I also agree that this is a good question. There are times when interrogating data where it is necessary to return either a truncated value, as you describe Bruce, or the nearest neighbour. Thus a single 'discrete' attribute may not have been the best suggestion. This is something we had overlooked in suggesting such an attribute. At the risk of fattening the dtd with unnecessary options, having attributes for both these cases would be useful.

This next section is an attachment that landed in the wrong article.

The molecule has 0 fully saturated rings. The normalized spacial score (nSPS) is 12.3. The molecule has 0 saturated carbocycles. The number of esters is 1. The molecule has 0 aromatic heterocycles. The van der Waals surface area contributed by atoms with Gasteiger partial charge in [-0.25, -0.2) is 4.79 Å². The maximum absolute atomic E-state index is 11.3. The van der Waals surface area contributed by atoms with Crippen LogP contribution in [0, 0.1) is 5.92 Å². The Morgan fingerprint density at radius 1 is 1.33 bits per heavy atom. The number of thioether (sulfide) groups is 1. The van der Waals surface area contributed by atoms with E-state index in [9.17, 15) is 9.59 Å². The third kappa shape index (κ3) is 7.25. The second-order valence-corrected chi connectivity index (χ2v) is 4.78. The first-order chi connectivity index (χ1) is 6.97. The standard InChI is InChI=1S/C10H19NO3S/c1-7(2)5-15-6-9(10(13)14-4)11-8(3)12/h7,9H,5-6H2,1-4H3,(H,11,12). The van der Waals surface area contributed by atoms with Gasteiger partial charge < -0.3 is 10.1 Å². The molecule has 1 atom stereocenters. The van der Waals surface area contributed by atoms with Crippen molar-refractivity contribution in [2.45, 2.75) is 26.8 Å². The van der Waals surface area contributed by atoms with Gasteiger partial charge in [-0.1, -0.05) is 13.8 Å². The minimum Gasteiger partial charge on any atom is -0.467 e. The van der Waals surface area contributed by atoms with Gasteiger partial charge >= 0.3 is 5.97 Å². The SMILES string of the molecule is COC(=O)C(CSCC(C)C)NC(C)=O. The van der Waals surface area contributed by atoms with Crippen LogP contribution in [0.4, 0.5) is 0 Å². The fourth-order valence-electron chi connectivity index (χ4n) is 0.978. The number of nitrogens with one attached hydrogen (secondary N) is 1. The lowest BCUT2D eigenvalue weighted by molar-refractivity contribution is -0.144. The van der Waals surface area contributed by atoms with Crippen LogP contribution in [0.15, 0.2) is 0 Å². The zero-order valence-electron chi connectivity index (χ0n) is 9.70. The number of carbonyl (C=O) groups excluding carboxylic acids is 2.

At present, the data tables I am currently using the 'discrete' attribute for are more akin to nearest-neighbour. Regards Geoff -----Original Message----- From: Bruce Jackson [mailto:[EMAIL PROTECTED] Sent: Tuesday, 19 June 2007 3:40 AM To: Giovanni A. Cignoni Cc: email@example.com Subject: Re: Discrete interpolation attribute (was New version of DAVEfunc DTD 1.9b3) On Jun 18, 2007, at 1:28 PM, Giovanni A. Cignoni wrote: >> The main change to the DTD is addition of 'discrete' as a supported >> interpolation method for tabular data, yielding a stair- step >> response from such a function. This came from a suggestion from >> Geoff Brian of Australia's DSTO. > > "Discrete" interpolation is the method also known as "nearest > neighbor"? > Being x in [a, b], f(x) is f(a) or f(b) depending on x being nearer to > a or b. Correct? > > Thanks in advance, ciao, > Giovanni Cignoni. > This is a good question, Giovanni. I see that we need to be much more rigorous in our definition of 'discrete' as it applies to these tables. I had assumed the interpretation would be as follows (I don't think this is 'nearest-neighbor')... In the case of a one-dimensional function, if the independentVarPts are defined as [a, b, c, d] and an arbitrary griddedTable points are defined as [8.5, 9.0, 9.5, 10.0] the function f(x) would be evaluated as shown below: f(x) ^ | 10.0 - | o | | | | 9.5 - | o------o | | | | 9.0 - | o------o | | | | 8.5 - | o------o | |----------------------------------> X | | | | a b c d so the independent values state where the function changes value. Nearest-neighbor would put the transitions exactly between the independent break points. I'd appreciate any feedback on this topic, especially from Geoff Brian who is apparently making use of this 'extension' to DAVE-ML. -- Bruce IMPORTANT: This email remains the property of the Australian Defence Organisation and is subject to the jurisdiction of section 70 of the CRIMES ACT 1914. If you have received this email in error, you are requested to contact the sender and delete the email.